That recording became part of what Yoon says was a defamatory hit piece, which was broadcast not just over the airwaves in South Korea but on a number of well-trafficked websites, including YouTube. With 2.5 million viewers, Americans comprise Korean Broadcasting System’s second largest foreign audience. On the internet, the video has received over a million views.
In a Dec. 20 decision, U.S. District Court Chief Judge Patti B. Saris first declined to allow KBS and its employees to use the Foreign Services Immunities Act as a shield, given the “commercial activities” they had conducted in the United States. Saris then bisected Yoon’s lawsuit, finding that courts in South Korea provide an adequate alternative forum in which to prosecute Yoon’s defamation and trade libel claims against KBS, Lee and her boss, Juhyung Lee.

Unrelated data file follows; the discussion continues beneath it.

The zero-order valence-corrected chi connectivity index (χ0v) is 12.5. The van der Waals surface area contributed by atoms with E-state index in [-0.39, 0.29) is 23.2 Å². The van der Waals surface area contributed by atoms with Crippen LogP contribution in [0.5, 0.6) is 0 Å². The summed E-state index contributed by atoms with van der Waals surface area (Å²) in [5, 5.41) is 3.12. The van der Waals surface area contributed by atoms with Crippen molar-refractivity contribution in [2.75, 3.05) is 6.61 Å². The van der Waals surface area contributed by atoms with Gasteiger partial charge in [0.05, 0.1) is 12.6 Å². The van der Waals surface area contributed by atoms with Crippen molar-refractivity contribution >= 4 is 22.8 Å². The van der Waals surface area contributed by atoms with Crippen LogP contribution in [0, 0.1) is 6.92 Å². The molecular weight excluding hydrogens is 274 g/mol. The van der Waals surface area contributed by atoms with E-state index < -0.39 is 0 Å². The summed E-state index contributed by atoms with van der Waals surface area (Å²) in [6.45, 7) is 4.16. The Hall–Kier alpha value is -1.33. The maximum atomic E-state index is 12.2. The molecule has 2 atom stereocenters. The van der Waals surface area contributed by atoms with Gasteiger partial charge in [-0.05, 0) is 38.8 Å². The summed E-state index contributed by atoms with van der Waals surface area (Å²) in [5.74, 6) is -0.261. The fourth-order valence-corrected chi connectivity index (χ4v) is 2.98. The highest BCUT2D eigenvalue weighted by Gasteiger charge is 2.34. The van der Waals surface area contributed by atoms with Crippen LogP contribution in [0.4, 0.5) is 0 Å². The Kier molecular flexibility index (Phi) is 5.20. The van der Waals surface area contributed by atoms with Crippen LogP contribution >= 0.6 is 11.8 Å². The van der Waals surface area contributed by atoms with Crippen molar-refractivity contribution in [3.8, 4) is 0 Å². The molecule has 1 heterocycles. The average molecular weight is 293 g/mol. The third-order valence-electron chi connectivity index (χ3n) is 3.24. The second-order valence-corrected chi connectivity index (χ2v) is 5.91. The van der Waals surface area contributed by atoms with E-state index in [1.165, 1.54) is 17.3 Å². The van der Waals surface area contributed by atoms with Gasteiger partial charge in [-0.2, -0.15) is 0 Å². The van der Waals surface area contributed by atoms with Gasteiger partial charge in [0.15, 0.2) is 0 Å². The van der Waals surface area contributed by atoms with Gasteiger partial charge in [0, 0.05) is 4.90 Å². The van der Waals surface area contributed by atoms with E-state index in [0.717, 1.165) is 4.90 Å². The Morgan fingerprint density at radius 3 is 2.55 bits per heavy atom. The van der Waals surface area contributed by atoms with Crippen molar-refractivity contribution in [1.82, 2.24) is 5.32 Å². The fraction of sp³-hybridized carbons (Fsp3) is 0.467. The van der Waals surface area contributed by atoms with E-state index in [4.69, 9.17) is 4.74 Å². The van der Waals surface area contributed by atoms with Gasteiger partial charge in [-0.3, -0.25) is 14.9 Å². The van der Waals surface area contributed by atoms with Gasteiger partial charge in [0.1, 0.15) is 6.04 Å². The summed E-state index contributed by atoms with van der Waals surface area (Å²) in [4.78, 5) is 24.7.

In South Korea, there is superior access to proof and witnesses, particularly with respect to the key issue of whether Yoon’s father in fact misappropriated funds from his restaurant chain, Saris added.
Yoon’s father is under criminal investigation for the alleged embezzlement, but given the dubious source of the allegations, Perl and Posner say they are cautiously optimistic that the investigation will ultimately exonerate him.
Meanwhile, Saris determined that Yoon’s wiretapping claim was “fundamentally” different, as South Korean law does not recognize a civil cause of action for the unilateral, non-consensual recording of a phone conversation.